The U.S. has sharply altered its strategy in Africa in response to growing foreign influence on the continent, restricting aid for countries which “take action counter to U.S. interests”. Announcing the new policy, national security advisor John Bolton particularly called out Russia’s efforts to “increase its influence in the region through corrupt economic dealings”.
Historically, China has been the main global power ramping up its clout and investment in Africa. Now, however, Yevgeny Prigozhin, one of Putin’s closest allies who has helped the Russian president pursue his covert operations around the world, including in Ukraine and Syria— and who was indicted by Special Counsel Robert Mueller for his interference in U.S. elections—is spearheading what appears to be a focused attempt to extend Moscow’s geopolitical reach in Africa.
Russia’s historic Cold War alliances with African countries are providing a fertile platform for Moscow’s new diplomatic incursions, as Prigozhin shores up strongman presidents and wages a weaponry-for-assets campaign in regimes that are dissatisfied with the West, including the Democratic Republic of the Congo, Sudan, Libya and the Central African Republic.
The multifaceted push to gain influence in Africa comes as Putin prepares to host dozens of the continent’s leaders next year at the first Russia-Africa summit. Prigozhin’s strategy to unleash his mercenaries and spin doctors on Africa is likely to butt heads with China’s own crusade for leverage on the continent— particularly in the tension-fraught Horn of Africa, site of China’s only overseas military base.
The battle for Africa’s assets
Africa has moved steadily up Putin’s list of priorities as he’s endeavored to shore up Russia’s superpower status and stabilize his country’s economy. Today, the continent offers fresh possibilities not only for pressing Moscow’s political suit in strategic locations but also for opening up vast and profitable new markets for oil, gas and mining collaborations. Local media in the Democratic Republic of the Congo (DRC), for example, report that Russia is actively involved in installing autocratic leader Joseph Kabila’s chosen successor with an eye on the DRC’s enormous mineral deposits.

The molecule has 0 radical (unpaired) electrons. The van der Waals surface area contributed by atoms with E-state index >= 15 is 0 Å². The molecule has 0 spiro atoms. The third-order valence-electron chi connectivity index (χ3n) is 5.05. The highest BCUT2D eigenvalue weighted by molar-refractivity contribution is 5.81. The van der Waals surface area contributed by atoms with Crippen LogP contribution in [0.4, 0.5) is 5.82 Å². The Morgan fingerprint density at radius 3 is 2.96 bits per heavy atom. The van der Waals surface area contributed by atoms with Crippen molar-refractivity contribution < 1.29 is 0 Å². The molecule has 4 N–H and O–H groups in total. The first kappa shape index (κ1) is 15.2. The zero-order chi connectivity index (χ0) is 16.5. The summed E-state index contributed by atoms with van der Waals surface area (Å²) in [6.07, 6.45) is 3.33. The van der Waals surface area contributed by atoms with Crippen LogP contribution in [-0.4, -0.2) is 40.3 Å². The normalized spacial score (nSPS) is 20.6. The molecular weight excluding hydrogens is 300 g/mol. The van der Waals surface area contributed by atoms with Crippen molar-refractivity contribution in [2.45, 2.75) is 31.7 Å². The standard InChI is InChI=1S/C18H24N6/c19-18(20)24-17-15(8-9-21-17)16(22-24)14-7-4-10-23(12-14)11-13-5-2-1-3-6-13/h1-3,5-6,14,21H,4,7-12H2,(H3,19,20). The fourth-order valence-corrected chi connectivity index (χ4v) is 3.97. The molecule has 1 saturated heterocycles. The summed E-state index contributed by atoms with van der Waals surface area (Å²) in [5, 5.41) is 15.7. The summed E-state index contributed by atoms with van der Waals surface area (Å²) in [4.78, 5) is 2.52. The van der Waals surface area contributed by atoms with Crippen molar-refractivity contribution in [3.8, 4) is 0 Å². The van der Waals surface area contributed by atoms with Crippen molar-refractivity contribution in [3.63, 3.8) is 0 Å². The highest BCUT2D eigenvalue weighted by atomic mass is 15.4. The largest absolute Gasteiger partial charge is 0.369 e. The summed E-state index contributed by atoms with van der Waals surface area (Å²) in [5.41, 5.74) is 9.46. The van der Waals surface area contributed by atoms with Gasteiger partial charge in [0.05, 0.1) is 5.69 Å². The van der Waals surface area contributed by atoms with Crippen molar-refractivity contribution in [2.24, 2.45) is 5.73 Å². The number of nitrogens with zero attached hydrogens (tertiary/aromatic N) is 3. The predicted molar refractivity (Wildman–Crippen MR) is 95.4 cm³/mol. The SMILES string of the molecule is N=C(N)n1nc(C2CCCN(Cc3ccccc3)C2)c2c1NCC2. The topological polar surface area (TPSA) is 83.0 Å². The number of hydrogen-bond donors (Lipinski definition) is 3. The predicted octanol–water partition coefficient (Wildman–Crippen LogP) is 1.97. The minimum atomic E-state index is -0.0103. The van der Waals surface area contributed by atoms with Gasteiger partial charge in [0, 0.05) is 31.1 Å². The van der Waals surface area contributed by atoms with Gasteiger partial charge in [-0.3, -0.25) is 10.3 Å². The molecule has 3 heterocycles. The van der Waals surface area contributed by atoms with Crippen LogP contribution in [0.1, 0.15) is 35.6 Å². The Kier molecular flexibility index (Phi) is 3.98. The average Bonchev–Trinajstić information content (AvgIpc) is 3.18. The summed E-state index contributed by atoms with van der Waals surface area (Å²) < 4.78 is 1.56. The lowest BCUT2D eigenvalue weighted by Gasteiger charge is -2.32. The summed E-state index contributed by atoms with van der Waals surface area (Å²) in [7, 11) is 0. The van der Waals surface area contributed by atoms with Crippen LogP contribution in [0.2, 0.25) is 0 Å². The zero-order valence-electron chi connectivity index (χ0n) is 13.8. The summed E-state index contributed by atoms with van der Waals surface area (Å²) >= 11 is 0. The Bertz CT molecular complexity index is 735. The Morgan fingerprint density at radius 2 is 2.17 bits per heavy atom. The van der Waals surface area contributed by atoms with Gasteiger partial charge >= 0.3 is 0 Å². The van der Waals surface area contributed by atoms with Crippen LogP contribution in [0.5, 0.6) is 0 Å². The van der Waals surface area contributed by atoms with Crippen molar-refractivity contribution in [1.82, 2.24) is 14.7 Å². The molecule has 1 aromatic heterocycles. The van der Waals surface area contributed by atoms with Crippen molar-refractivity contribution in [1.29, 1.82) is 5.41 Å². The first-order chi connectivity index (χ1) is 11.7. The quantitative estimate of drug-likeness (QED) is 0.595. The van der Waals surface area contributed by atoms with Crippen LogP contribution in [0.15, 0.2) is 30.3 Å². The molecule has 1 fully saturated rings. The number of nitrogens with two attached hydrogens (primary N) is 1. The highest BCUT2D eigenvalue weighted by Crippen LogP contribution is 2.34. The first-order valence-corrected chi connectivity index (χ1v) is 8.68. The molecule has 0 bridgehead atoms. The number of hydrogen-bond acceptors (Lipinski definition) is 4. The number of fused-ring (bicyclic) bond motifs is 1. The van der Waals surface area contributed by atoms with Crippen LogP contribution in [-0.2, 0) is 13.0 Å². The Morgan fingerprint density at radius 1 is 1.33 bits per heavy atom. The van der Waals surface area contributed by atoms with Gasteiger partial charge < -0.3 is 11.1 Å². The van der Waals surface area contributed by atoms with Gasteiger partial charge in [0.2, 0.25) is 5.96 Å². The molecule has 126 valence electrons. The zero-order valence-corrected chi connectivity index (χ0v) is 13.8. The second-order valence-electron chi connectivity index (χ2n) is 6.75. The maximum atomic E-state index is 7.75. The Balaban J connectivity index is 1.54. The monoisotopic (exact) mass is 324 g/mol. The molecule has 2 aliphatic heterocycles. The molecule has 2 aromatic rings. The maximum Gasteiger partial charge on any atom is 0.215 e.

In addition to pursuing mineral wealth, Russia is gaining clout through energy partnerships: Moscow is negotiating nuclear cooperation agreements with at least 16 African countries. While some of these collaborations– like those in Angola and Ethiopia – are still in their infancy, Nigeria and Sudan have progressed towards detailed agreements, while Egypt has finalized a deal for the construction of a suite of reactors at El Dabaa.
Russia is challenging China’s dominance in Africa
Despite these initiatives, Russia has a long way to go to catch up with the empire of influence which China has built in Africa. China’s already-substantial $40 billion worth of investments in Africa is set to be dwarfed by Beijing’s pledge of a further $175 billion over the next ten years, primarily in the form of loans for infrastructure development. Much of the funding is intended to drive Beijing’s fabled Belt and Road initiative, including a bold new proposal in Tanzania to transform the country’s Bagamoyo coastline into the largest port in Africa.